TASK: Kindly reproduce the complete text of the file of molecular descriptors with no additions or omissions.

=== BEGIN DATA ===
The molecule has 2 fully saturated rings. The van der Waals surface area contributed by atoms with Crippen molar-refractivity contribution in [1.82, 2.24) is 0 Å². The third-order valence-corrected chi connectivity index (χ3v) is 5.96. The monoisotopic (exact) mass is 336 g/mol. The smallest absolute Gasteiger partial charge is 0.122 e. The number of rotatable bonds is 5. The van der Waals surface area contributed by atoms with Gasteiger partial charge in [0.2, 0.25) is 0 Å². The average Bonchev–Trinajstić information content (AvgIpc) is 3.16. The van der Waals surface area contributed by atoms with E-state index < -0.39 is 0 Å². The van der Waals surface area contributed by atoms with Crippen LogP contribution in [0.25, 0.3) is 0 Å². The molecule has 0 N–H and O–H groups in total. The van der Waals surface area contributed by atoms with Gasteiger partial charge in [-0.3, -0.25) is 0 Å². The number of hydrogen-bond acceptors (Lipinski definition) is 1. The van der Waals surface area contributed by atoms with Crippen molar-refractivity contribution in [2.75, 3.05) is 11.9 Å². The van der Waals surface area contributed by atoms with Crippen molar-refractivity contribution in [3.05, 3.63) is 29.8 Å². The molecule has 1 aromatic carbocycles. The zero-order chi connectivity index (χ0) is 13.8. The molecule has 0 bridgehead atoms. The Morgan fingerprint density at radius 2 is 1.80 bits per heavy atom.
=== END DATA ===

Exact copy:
The molecule has 2 fully saturated rings. The van der Waals surface area contributed by atoms with Crippen molar-refractivity contribution in [1.82, 2.24) is 0 Å². The third-order valence-corrected chi connectivity index (χ3v) is 5.96. The monoisotopic (exact) mass is 336 g/mol. The smallest absolute Gasteiger partial charge is 0.122 e. The number of rotatable bonds is 5. The van der Waals surface area contributed by atoms with Gasteiger partial charge in [0.2, 0.25) is 0 Å². The average Bonchev–Trinajstić information content (AvgIpc) is 3.16. The van der Waals surface area contributed by atoms with E-state index < -0.39 is 0 Å². The van der Waals surface area contributed by atoms with Crippen LogP contribution in [0.25, 0.3) is 0 Å². The molecule has 0 N–H and O–H groups in total. The van der Waals surface area contributed by atoms with Gasteiger partial charge in [-0.3, -0.25) is 0 Å². The number of hydrogen-bond acceptors (Lipinski definition) is 1. The van der Waals surface area contributed by atoms with Crippen molar-refractivity contribution in [2.75, 3.05) is 11.9 Å². The van der Waals surface area contributed by atoms with Crippen molar-refractivity contribution in [3.05, 3.63) is 29.8 Å². The molecule has 1 aromatic carbocycles. The zero-order chi connectivity index (χ0) is 13.8. The molecule has 0 bridgehead atoms. The Morgan fingerprint density at radius 2 is 1.80 bits per heavy atom.